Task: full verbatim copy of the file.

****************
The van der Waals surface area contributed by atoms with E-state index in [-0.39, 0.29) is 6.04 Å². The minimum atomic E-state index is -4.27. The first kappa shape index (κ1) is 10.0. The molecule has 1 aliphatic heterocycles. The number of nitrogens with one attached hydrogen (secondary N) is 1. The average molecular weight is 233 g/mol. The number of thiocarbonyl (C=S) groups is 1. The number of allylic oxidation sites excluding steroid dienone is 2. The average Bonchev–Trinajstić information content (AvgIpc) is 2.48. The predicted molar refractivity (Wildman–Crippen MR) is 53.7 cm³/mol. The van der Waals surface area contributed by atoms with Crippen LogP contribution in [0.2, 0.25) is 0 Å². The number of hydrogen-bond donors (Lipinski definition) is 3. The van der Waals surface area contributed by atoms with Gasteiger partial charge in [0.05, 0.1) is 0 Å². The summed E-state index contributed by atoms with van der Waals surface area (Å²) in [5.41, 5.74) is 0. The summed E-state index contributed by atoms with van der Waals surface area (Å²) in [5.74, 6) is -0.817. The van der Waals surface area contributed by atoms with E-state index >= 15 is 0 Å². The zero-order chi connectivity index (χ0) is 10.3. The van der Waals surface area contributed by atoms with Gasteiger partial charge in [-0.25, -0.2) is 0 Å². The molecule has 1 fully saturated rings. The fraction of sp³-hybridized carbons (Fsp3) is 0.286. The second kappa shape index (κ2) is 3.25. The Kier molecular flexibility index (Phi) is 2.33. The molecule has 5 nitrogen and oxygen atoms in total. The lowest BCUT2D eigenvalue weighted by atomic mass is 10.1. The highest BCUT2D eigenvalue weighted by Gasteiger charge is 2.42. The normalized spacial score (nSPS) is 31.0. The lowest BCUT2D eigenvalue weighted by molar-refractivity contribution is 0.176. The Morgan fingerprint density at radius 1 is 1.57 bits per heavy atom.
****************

The van der Waals surface area contributed by atoms with E-state index in [-0.39, 0.29) is 6.04 Å². The minimum atomic E-state index is -4.27. The first kappa shape index (κ1) is 10.0. The molecule has 1 aliphatic heterocycles. The number of nitrogens with one attached hydrogen (secondary N) is 1. The average molecular weight is 233 g/mol. The number of thiocarbonyl (C=S) groups is 1. The number of allylic oxidation sites excluding steroid dienone is 2. The average Bonchev–Trinajstić information content (AvgIpc) is 2.48. The predicted molar refractivity (Wildman–Crippen MR) is 53.7 cm³/mol. The van der Waals surface area contributed by atoms with Crippen LogP contribution in [0.2, 0.25) is 0 Å². The number of hydrogen-bond donors (Lipinski definition) is 3. The van der Waals surface area contributed by atoms with Gasteiger partial charge in [0.05, 0.1) is 0 Å². The summed E-state index contributed by atoms with van der Waals surface area (Å²) in [5.41, 5.74) is 0. The summed E-state index contributed by atoms with van der Waals surface area (Å²) in [5.74, 6) is -0.817. The van der Waals surface area contributed by atoms with E-state index >= 15 is 0 Å². The zero-order chi connectivity index (χ0) is 10.3. The van der Waals surface area contributed by atoms with Gasteiger partial charge in [-0.25, -0.2) is 0 Å². The molecule has 1 fully saturated rings. The fraction of sp³-hybridized carbons (Fsp3) is 0.286. The second kappa shape index (κ2) is 3.25. The Kier molecular flexibility index (Phi) is 2.33. The molecule has 5 nitrogen and oxygen atoms in total. The lowest BCUT2D eigenvalue weighted by atomic mass is 10.1. The highest BCUT2D eigenvalue weighted by Gasteiger charge is 2.42. The normalized spacial score (nSPS) is 31.0. The lowest BCUT2D eigenvalue weighted by molar-refractivity contribution is 0.176. The Morgan fingerprint density at radius 1 is 1.57 bits per heavy atom.